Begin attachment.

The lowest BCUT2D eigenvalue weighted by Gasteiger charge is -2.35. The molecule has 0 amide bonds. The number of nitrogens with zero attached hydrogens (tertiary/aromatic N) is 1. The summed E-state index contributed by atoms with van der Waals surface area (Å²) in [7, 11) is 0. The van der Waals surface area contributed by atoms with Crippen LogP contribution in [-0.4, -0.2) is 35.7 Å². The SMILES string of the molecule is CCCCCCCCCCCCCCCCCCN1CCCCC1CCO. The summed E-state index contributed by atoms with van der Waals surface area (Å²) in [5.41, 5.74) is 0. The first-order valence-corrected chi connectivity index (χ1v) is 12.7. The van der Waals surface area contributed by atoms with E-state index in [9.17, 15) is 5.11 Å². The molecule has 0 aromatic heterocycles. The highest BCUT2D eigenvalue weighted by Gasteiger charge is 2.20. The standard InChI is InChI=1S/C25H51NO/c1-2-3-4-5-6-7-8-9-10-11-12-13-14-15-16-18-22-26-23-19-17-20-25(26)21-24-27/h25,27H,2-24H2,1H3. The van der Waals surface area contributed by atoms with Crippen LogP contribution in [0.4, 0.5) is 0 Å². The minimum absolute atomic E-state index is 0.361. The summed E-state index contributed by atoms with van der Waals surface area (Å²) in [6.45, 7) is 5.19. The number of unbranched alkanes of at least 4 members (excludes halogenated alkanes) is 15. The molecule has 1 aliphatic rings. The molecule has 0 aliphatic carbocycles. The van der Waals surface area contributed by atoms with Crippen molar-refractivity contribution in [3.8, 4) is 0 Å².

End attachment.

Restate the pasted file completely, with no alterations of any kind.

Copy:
The lowest BCUT2D eigenvalue weighted by Gasteiger charge is -2.35. The molecule has 0 amide bonds. The number of nitrogens with zero attached hydrogens (tertiary/aromatic N) is 1. The summed E-state index contributed by atoms with van der Waals surface area (Å²) in [7, 11) is 0. The van der Waals surface area contributed by atoms with Crippen LogP contribution in [-0.4, -0.2) is 35.7 Å². The SMILES string of the molecule is CCCCCCCCCCCCCCCCCCN1CCCCC1CCO. The summed E-state index contributed by atoms with van der Waals surface area (Å²) in [5.41, 5.74) is 0. The first-order valence-corrected chi connectivity index (χ1v) is 12.7. The van der Waals surface area contributed by atoms with E-state index in [9.17, 15) is 5.11 Å². The molecule has 0 aromatic heterocycles. The highest BCUT2D eigenvalue weighted by Gasteiger charge is 2.20. The standard InChI is InChI=1S/C25H51NO/c1-2-3-4-5-6-7-8-9-10-11-12-13-14-15-16-18-22-26-23-19-17-20-25(26)21-24-27/h25,27H,2-24H2,1H3. The van der Waals surface area contributed by atoms with Crippen LogP contribution in [0.4, 0.5) is 0 Å². The minimum absolute atomic E-state index is 0.361. The summed E-state index contributed by atoms with van der Waals surface area (Å²) in [6.45, 7) is 5.19. The number of unbranched alkanes of at least 4 members (excludes halogenated alkanes) is 15. The molecule has 1 aliphatic rings. The molecule has 0 aliphatic carbocycles. The van der Waals surface area contributed by atoms with Crippen molar-refractivity contribution in [3.8, 4) is 0 Å².